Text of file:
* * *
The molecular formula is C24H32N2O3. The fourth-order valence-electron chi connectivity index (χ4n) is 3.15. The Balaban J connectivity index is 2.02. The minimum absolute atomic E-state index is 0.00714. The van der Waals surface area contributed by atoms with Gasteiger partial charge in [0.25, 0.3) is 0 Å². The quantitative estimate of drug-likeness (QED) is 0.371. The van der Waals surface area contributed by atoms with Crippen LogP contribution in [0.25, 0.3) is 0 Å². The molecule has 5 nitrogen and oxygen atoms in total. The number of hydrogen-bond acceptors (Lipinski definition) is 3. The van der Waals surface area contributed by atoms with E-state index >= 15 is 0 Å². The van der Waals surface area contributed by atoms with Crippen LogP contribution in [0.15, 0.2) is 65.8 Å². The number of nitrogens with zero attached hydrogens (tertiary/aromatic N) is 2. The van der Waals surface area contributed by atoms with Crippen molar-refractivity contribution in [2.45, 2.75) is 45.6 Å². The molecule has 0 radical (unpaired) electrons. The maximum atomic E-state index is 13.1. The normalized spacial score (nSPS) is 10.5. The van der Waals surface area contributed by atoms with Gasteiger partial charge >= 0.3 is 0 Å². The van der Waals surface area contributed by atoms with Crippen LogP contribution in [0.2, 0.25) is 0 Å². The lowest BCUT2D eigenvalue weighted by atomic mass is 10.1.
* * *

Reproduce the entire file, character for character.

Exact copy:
The molecular formula is C24H32N2O3. The fourth-order valence-electron chi connectivity index (χ4n) is 3.15. The Balaban J connectivity index is 2.02. The minimum absolute atomic E-state index is 0.00714. The van der Waals surface area contributed by atoms with Gasteiger partial charge in [0.25, 0.3) is 0 Å². The quantitative estimate of drug-likeness (QED) is 0.371. The van der Waals surface area contributed by atoms with Crippen LogP contribution in [0.25, 0.3) is 0 Å². The molecule has 5 nitrogen and oxygen atoms in total. The number of hydrogen-bond acceptors (Lipinski definition) is 3. The van der Waals surface area contributed by atoms with E-state index >= 15 is 0 Å². The van der Waals surface area contributed by atoms with Crippen LogP contribution in [0.15, 0.2) is 65.8 Å². The number of nitrogens with zero attached hydrogens (tertiary/aromatic N) is 2. The van der Waals surface area contributed by atoms with Crippen molar-refractivity contribution in [2.45, 2.75) is 45.6 Å². The molecule has 0 radical (unpaired) electrons. The maximum atomic E-state index is 13.1. The normalized spacial score (nSPS) is 10.5. The van der Waals surface area contributed by atoms with Gasteiger partial charge >= 0.3 is 0 Å². The van der Waals surface area contributed by atoms with Crippen LogP contribution in [0.2, 0.25) is 0 Å². The lowest BCUT2D eigenvalue weighted by atomic mass is 10.1.